BC news is highlighting — once again — the disruptive clashes between the teachers’ union and government.
Score 0-10 if, and how much, you believe these statements are true.
___ 1 The BCTF and the government of the day — conservative, socialist, liberal — have been vying for dominance in matters educational in BC for 40 years.
___ 2 The BCTF gained a strategic foothold in the 70s after the NDP first came to power and “radical Marxist” Jim MacFarlan, started the drive to use schools as “instruments of social change.”
___ 3 Fast forward to March 2014 a twitter post said: “Gov reps testified under oath that teachers = tough to bargain w/ because they aren't self-interested, they have a social agenda.” Does this mean a “social agenda” is more important than bread and butter issues?
___ 4 In the 2011-12 teacher job actions the government side totally approved the teacher demand to withhold report cards from parents and not engage in parent/teacher conferences.
___ 5 The BC Ed Plan is revising the public school curriculum to align with global 21st Century Skills. Hopefully, experts in subject fields are involved, but are they? After a Globe & Mail story on Math: "In BC, the worst math teacher I know, the one who confused my kid so much we had to hire a tutor, is now part of the panel developing the math curriculum. Why? Not because of any math knowledge, but because he's high-up in the union." This comment is upsetting, if true.
___ 6 Professional opinion also seems upset with the direction of BC curriculum development. Robert Craigen, Math professor (Manitoba) said on a blog: “What possessed the Ministry to give the BCTF full control over design and content of the curriculum? I’ve seen some of their modules and sample course plans, lessons, etc. and if they are any indication you’re in for province-wide in-class political indoctrination . . . If I lived there and had small children I’d be seriously thinking about leaving the province, for their sake.” This is doubly upsetting coming from someone within the teaching profession.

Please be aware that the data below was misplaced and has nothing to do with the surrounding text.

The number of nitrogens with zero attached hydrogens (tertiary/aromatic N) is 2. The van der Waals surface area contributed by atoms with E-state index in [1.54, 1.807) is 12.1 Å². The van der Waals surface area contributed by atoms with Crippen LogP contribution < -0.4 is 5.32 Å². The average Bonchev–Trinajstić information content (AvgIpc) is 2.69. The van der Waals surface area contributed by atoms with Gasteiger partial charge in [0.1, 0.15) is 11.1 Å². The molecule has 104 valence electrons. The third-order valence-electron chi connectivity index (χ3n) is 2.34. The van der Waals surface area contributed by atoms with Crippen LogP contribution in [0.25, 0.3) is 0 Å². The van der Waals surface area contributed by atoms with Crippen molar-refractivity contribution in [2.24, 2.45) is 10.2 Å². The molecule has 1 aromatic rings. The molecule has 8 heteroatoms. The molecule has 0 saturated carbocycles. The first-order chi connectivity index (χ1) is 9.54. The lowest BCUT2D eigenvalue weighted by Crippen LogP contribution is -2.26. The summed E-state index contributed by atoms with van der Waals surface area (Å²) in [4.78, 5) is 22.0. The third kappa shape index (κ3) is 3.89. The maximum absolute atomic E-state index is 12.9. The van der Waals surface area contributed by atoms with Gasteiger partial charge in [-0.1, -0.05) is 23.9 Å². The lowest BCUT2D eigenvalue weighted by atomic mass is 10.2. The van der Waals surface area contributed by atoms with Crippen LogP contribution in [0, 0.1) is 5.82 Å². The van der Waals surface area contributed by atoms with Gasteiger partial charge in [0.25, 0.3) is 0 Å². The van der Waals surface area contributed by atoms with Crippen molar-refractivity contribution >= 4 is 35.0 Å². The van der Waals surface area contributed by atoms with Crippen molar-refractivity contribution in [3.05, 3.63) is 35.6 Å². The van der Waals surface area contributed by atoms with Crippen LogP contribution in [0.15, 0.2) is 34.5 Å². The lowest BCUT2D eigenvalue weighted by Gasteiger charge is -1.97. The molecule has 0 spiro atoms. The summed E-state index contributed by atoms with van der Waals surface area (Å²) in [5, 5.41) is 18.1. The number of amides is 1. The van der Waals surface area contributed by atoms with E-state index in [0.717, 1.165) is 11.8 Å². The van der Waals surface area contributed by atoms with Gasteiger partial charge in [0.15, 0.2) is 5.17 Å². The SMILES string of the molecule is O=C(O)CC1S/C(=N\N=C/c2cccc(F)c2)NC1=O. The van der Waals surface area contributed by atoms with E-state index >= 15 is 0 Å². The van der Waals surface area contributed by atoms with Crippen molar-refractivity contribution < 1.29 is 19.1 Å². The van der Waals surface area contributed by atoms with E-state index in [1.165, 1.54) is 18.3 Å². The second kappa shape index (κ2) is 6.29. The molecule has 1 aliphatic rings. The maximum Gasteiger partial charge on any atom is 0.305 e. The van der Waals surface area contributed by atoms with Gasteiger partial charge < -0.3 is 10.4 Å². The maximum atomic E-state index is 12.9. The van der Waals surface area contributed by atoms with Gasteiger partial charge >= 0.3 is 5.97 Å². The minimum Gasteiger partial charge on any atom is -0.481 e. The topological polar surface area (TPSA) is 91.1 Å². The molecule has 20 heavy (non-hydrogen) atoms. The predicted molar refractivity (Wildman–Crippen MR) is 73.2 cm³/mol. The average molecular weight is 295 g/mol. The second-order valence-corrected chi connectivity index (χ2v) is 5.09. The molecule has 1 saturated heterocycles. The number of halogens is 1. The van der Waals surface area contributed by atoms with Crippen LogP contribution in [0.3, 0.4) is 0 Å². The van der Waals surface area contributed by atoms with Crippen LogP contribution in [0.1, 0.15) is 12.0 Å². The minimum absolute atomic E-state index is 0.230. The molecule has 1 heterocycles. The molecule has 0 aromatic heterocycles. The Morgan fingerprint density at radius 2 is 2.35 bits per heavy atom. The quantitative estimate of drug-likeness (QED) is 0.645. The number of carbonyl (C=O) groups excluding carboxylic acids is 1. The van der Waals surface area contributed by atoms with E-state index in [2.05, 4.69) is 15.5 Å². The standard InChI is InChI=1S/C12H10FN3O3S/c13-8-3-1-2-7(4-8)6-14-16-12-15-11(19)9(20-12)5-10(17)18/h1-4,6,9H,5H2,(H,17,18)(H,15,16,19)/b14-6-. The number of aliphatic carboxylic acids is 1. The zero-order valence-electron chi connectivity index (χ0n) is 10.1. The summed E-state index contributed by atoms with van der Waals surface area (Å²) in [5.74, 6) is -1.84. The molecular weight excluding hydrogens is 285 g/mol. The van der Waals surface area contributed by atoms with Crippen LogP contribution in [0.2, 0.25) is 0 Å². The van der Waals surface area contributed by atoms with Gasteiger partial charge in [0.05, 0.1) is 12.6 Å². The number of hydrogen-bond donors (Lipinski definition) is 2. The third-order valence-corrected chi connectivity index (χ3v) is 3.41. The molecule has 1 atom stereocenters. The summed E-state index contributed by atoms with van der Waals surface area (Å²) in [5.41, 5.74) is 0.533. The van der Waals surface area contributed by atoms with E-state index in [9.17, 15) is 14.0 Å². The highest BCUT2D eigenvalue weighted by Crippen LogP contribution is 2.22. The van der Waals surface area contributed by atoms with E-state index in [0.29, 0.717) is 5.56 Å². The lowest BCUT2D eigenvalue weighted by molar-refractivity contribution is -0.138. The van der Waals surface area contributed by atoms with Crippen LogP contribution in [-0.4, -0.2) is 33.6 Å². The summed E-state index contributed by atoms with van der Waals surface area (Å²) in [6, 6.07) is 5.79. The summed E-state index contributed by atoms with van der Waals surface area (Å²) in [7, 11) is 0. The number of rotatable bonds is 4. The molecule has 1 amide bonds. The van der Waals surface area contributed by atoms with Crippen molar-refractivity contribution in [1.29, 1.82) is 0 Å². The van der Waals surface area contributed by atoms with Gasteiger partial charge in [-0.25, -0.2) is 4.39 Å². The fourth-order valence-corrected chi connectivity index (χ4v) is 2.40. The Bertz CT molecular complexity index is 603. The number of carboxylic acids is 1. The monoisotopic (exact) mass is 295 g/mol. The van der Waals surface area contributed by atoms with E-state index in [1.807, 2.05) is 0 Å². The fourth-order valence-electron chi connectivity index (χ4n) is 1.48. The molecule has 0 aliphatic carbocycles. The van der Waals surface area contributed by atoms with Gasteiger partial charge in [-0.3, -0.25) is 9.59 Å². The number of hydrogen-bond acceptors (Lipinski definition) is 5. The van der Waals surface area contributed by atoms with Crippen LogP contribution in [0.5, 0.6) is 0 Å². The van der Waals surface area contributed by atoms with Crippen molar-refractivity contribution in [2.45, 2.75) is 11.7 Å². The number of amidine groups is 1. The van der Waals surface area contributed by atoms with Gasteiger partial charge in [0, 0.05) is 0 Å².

___ 7 Sophistication of BCTF bargaining prowess is in the literature. “The Future of Our Schools” (2012) says : “The British Columbia Teachers Federation is a fine example of how to organize for a successful strike, even when defying the courts.” Larry Kuehn, ex BCTF President and now staff at HQ provided this tip to an Osgoode Hall Law professor: “The key to our strategy was to restructure ourselves in a way which assumed that we had the right to bargain the whole range of things and then to try to take that into the bargaining arena . . . the strategic view was that if we did that for a period of time and we have restructured the reality then the law would follow.” Theatrics and cunning strategies are used by both sides to try to sway public opinion.
___ 8 The BC Ed Plan is claiming local development for provincial needs. Yet gurus who are consultants and turnaround experts in other countries and jurisdictions have been frequent flyers here. A Ministry official told a group of parents last April, 1 month before the provincial election — “regardless which party wins — the BC Ed Plan will go ahead: Because it’s international!” This is appalling, if true, that the current government is not in control but in league with international agents.
___ 9 While both sides in these disputes claim they are working in the public interest and on behalf of the children, it seems obvious that they are in general collusion because of a mutual need to retain the monopoly system which primarily serves system needs first. The system will never allow parents and public to be included. A court case would prove that this exclusion is harmful to democracy and education.
___ 10 Australia has two Reviews active at the moment — A Curriculum Review and A Review Into Teacher Training. BC also should have similar Reviews.